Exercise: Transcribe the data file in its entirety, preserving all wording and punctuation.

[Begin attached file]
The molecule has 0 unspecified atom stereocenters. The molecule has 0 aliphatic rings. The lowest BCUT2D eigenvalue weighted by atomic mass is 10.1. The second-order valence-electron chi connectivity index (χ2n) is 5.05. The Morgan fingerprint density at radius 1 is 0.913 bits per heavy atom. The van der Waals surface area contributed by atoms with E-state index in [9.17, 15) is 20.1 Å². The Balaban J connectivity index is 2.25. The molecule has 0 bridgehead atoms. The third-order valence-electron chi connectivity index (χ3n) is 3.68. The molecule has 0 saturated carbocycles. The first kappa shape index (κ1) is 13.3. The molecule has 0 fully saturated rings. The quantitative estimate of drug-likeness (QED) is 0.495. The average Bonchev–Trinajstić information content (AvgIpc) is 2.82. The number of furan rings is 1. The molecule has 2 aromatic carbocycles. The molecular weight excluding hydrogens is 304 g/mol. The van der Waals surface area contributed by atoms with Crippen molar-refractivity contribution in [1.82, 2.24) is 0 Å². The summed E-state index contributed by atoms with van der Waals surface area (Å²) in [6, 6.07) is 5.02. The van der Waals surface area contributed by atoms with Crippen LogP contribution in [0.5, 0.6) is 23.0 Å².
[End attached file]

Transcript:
The molecule has 0 unspecified atom stereocenters. The molecule has 0 aliphatic rings. The lowest BCUT2D eigenvalue weighted by atomic mass is 10.1. The second-order valence-electron chi connectivity index (χ2n) is 5.05. The Morgan fingerprint density at radius 1 is 0.913 bits per heavy atom. The van der Waals surface area contributed by atoms with E-state index in [9.17, 15) is 20.1 Å². The Balaban J connectivity index is 2.25. The molecule has 0 bridgehead atoms. The third-order valence-electron chi connectivity index (χ3n) is 3.68. The molecule has 0 saturated carbocycles. The first kappa shape index (κ1) is 13.3. The molecule has 0 fully saturated rings. The quantitative estimate of drug-likeness (QED) is 0.495. The average Bonchev–Trinajstić information content (AvgIpc) is 2.82. The number of furan rings is 1. The molecule has 2 aromatic carbocycles. The molecular weight excluding hydrogens is 304 g/mol. The van der Waals surface area contributed by atoms with Crippen molar-refractivity contribution in [1.82, 2.24) is 0 Å². The summed E-state index contributed by atoms with van der Waals surface area (Å²) in [6, 6.07) is 5.02. The van der Waals surface area contributed by atoms with Crippen LogP contribution in [0.5, 0.6) is 23.0 Å².